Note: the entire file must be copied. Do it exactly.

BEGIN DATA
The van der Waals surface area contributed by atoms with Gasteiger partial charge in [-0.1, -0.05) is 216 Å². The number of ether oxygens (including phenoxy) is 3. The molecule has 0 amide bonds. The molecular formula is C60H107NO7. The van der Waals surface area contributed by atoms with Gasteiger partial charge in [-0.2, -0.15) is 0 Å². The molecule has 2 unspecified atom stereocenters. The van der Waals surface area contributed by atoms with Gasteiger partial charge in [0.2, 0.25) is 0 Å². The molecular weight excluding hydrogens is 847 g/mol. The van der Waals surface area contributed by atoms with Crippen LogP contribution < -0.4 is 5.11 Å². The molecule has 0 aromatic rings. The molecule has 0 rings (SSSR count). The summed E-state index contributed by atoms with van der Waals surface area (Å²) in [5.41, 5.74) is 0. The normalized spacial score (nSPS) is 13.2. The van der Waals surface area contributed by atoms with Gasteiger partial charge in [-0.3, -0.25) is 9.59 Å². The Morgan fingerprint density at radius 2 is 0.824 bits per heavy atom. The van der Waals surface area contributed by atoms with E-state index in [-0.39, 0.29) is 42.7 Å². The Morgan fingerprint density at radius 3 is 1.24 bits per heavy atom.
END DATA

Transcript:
The van der Waals surface area contributed by atoms with Gasteiger partial charge in [-0.1, -0.05) is 216 Å². The number of ether oxygens (including phenoxy) is 3. The molecule has 0 amide bonds. The molecular formula is C60H107NO7. The van der Waals surface area contributed by atoms with Gasteiger partial charge in [-0.2, -0.15) is 0 Å². The molecule has 2 unspecified atom stereocenters. The van der Waals surface area contributed by atoms with Gasteiger partial charge in [0.2, 0.25) is 0 Å². The molecular weight excluding hydrogens is 847 g/mol. The van der Waals surface area contributed by atoms with Crippen LogP contribution < -0.4 is 5.11 Å². The molecule has 0 aromatic rings. The molecule has 0 rings (SSSR count). The summed E-state index contributed by atoms with van der Waals surface area (Å²) in [5.41, 5.74) is 0. The normalized spacial score (nSPS) is 13.2. The van der Waals surface area contributed by atoms with Gasteiger partial charge in [-0.3, -0.25) is 9.59 Å². The Morgan fingerprint density at radius 2 is 0.824 bits per heavy atom. The van der Waals surface area contributed by atoms with E-state index in [-0.39, 0.29) is 42.7 Å². The Morgan fingerprint density at radius 3 is 1.24 bits per heavy atom.